Growing old gracefully has a new meaning for today’s seniors who are aging in place with assistance from Ursuline Support Services in southwestern Pennsylvania.
According to the Pennsylvania Department of Aging 2016-2020 report on the state plan on aging, there are 12.8 million residents in Pennsylvania. From that number, 2.9 million are adults ages 60 and over with 300,000 who are 85 years plus.
By 2020, it is estimated that the 85 years and older age group will increase by 25 percent to 20,000 persons.
Anthony Turo, executive director of USS, stressed a need for ongoing resources for the elderly in a state with the fastest growing demographic group for residents over 85.
“Aging is already here with the ‘silver tsunami or baby boomers,’” he said.
USS (formerly Ursuline Senior Services) is a nonprofit, charitable organization that provides ongoing life-transition services with guardianship, protective/supportive services and independence support services. It is an active member of the National Guardianship Association with more than 75 percent of the staff nationally certified guardians.
Currently, the organization serves some 3,000 people primarily in Allegheny County and in other counties in southwestern Pennsylvania.
While Pennsylvania has the second highest number of seniors with Florida being first, Turo said Floridians tend to be more affluent retirees. He said the area often has what the Allegheny County Area Agency on Aging terms “rebound seniors” or individuals who retire to Florida and return if they lose their spouse or have poor health.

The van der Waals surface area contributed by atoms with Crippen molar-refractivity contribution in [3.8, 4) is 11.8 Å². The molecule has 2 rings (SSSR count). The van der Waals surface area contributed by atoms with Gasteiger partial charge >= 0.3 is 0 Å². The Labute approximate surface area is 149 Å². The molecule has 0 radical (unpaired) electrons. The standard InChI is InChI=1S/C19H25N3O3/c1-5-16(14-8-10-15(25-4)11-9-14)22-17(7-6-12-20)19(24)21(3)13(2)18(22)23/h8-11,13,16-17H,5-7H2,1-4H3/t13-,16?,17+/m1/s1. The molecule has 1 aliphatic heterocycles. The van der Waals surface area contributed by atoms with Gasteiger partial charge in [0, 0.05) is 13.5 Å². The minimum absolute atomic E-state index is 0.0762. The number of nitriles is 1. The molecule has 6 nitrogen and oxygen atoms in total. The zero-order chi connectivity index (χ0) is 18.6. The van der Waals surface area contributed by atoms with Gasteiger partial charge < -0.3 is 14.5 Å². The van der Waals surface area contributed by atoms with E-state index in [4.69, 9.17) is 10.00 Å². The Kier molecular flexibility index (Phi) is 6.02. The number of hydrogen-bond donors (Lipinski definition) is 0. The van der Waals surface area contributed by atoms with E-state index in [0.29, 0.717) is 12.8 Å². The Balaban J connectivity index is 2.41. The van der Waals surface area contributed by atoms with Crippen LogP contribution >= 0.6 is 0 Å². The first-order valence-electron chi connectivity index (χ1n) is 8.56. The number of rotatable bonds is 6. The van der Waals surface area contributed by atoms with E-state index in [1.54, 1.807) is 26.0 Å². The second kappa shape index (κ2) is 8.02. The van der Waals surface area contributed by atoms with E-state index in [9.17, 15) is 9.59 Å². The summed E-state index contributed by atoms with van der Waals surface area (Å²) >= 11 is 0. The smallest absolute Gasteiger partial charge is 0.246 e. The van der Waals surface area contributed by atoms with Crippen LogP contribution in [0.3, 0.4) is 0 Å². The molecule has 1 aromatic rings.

“We have one of the best health care systems in the country and they may come back here because they have better health care,” he said. “Even though we may be second in actual numbers of seniors, I believe we are actually first in the number of seniors who require the types of services we provide.”
With seniors maintaining their independence longer, he feels the services USS provides enable them to maintain their lifestyle.
“When you look at how different 65 is today compared to 30-40 years ago when everybody was retiring, people continue to work well into their 70s,” he noted. “There’s evidence that attention to ongoing health and wellness in the middle years is changing things.”
“They have the opportunity to age in place,” pointed out Karen Miller-Tobin, director of Independence Support Services. She oversees the program’s recruitment, training and retention of volunteers for an average of 100 participants ranging in age from 45 to over 100 years old.
For many older adults, life transitions in aging leave them feeling uncertain, unprotected and sometimes unable to remain in their own home.
“Many seniors don’t want to leave their communities,” she said. “Services like ours provide another layer of options for them.” The organization does not provide assistance if someone is a resident in an assisted living facility, personal care home or nursing home.
There are three main home support services available under the program that Miller-Tobin oversees that connects participants with volunteer support:
• Checks and balances: bill paying and representative payee.
• Cart to Heart: grocery shopping.
• Service coordination: a contract with the housing authority in the city of Pittsburgh to provide social service supports for seniors and the disabled.
Following an assessment from referrals, such as the AAA, she trains and coordinates some 25 volunteers from their late 20s to 70s who are either working or retired professionals with various skills and expertise.